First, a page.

Pre-1930s, the art of photography in South Africa was a Eurocentric affair. While the South African Black population may have been photographed extensively (more so from an Ethno-photographic angle), little, if anything, has been recorded on professional studio photographers of colour during this era.



Parallel experiences and narratives in the histories of South Africa and of Ireland, and the ways in which the stories of pain and of hope are shared by storytellers who guide visitors in museums and heritage sites in each context, make for an important and timely comparison. The authors reflect, in the closing pages of this book, on the relevance of museums in the twenty-first century.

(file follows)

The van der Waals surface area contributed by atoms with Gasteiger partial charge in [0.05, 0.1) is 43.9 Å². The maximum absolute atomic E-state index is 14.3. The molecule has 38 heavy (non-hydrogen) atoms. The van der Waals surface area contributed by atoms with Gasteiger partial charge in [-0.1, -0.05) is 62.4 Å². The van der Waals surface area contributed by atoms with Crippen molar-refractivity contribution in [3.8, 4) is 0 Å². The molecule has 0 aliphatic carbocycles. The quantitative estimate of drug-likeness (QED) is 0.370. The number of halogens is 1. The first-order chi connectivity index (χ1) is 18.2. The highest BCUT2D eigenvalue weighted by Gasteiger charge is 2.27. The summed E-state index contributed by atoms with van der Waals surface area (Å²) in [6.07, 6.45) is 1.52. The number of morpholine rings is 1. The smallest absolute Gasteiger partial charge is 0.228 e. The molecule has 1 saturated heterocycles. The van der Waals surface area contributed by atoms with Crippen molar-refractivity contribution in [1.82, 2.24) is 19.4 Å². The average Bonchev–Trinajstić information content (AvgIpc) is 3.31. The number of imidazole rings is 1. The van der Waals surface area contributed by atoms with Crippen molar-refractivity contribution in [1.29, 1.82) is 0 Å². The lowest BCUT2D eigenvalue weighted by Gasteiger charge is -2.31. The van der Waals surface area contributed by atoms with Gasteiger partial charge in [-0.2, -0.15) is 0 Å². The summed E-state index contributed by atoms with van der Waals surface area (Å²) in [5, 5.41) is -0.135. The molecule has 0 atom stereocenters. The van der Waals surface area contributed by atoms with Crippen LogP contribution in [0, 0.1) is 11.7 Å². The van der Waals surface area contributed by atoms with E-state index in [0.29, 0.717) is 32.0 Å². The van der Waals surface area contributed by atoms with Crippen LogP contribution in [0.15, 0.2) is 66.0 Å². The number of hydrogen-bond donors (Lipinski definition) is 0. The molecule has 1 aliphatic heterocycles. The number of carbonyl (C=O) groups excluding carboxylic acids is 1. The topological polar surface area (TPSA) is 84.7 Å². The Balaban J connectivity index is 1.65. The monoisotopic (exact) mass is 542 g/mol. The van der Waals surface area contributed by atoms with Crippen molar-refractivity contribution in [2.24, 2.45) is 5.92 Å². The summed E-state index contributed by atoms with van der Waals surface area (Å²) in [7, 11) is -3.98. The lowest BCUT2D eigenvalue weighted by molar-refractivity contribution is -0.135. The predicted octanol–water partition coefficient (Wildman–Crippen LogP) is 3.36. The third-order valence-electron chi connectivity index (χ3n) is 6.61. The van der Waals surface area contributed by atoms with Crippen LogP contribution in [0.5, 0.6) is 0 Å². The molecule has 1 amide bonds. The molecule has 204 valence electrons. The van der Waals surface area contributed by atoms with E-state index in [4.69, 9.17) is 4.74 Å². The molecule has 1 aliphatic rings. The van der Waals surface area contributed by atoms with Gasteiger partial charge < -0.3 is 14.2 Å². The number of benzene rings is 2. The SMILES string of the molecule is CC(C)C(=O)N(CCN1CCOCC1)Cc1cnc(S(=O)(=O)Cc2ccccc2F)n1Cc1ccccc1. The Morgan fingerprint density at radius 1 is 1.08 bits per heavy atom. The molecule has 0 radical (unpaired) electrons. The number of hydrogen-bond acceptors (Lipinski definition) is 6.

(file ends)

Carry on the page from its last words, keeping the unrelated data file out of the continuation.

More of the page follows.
Dr A.D. (Kin) Bensusan was born at 22 Oaklands Road in 1921. He developed an interest in photography at an early age, and first put his talent to use as an aerial photographer in World War II. A world-renowned authority on the history of photography, he founded the Photographic Society of Southern Africa, and was involved in establishing a photographic unit at Wits Medical School.